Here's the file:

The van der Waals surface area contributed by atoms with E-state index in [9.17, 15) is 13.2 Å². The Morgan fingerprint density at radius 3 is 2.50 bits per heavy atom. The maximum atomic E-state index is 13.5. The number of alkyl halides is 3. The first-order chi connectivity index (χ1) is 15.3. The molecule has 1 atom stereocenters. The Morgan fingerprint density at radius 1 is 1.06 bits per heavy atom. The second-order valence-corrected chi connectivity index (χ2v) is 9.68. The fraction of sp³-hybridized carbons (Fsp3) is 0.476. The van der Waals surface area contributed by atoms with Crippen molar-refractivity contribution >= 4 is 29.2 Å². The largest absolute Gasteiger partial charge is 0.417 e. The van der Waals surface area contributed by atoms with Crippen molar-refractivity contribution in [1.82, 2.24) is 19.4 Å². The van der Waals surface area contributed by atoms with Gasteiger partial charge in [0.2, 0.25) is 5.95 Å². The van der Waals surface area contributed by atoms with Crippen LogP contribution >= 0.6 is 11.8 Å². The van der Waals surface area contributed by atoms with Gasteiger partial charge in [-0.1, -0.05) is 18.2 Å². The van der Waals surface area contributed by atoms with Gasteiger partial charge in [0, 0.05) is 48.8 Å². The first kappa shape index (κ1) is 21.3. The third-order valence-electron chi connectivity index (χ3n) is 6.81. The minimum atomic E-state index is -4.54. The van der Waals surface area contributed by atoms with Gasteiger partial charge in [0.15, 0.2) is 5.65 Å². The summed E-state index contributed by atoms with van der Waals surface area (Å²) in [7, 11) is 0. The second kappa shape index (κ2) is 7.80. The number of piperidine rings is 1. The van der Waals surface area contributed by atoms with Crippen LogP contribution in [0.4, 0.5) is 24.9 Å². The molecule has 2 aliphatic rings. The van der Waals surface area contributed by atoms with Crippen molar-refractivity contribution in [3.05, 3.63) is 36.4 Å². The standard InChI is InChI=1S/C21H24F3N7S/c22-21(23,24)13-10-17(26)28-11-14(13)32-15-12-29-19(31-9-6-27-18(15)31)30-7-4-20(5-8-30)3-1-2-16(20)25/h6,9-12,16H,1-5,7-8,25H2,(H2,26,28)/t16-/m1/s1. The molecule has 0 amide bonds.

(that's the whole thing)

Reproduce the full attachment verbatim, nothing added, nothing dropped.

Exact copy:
The van der Waals surface area contributed by atoms with E-state index in [9.17, 15) is 13.2 Å². The Morgan fingerprint density at radius 3 is 2.50 bits per heavy atom. The maximum atomic E-state index is 13.5. The number of alkyl halides is 3. The first-order chi connectivity index (χ1) is 15.3. The molecule has 1 atom stereocenters. The Morgan fingerprint density at radius 1 is 1.06 bits per heavy atom. The second-order valence-corrected chi connectivity index (χ2v) is 9.68. The fraction of sp³-hybridized carbons (Fsp3) is 0.476. The van der Waals surface area contributed by atoms with Crippen molar-refractivity contribution >= 4 is 29.2 Å². The largest absolute Gasteiger partial charge is 0.417 e. The van der Waals surface area contributed by atoms with Crippen molar-refractivity contribution in [1.82, 2.24) is 19.4 Å². The van der Waals surface area contributed by atoms with Gasteiger partial charge in [0.2, 0.25) is 5.95 Å². The van der Waals surface area contributed by atoms with Crippen LogP contribution >= 0.6 is 11.8 Å². The van der Waals surface area contributed by atoms with Gasteiger partial charge in [-0.1, -0.05) is 18.2 Å². The van der Waals surface area contributed by atoms with Gasteiger partial charge in [0, 0.05) is 48.8 Å². The first kappa shape index (κ1) is 21.3. The third-order valence-electron chi connectivity index (χ3n) is 6.81. The minimum atomic E-state index is -4.54. The van der Waals surface area contributed by atoms with Gasteiger partial charge in [0.15, 0.2) is 5.65 Å². The summed E-state index contributed by atoms with van der Waals surface area (Å²) in [7, 11) is 0. The second kappa shape index (κ2) is 7.80. The number of piperidine rings is 1. The van der Waals surface area contributed by atoms with Crippen LogP contribution in [0.4, 0.5) is 24.9 Å². The molecule has 2 aliphatic rings. The van der Waals surface area contributed by atoms with Crippen molar-refractivity contribution in [3.05, 3.63) is 36.4 Å². The standard InChI is InChI=1S/C21H24F3N7S/c22-21(23,24)13-10-17(26)28-11-14(13)32-15-12-29-19(31-9-6-27-18(15)31)30-7-4-20(5-8-30)3-1-2-16(20)25/h6,9-12,16H,1-5,7-8,25H2,(H2,26,28)/t16-/m1/s1. The molecule has 0 amide bonds.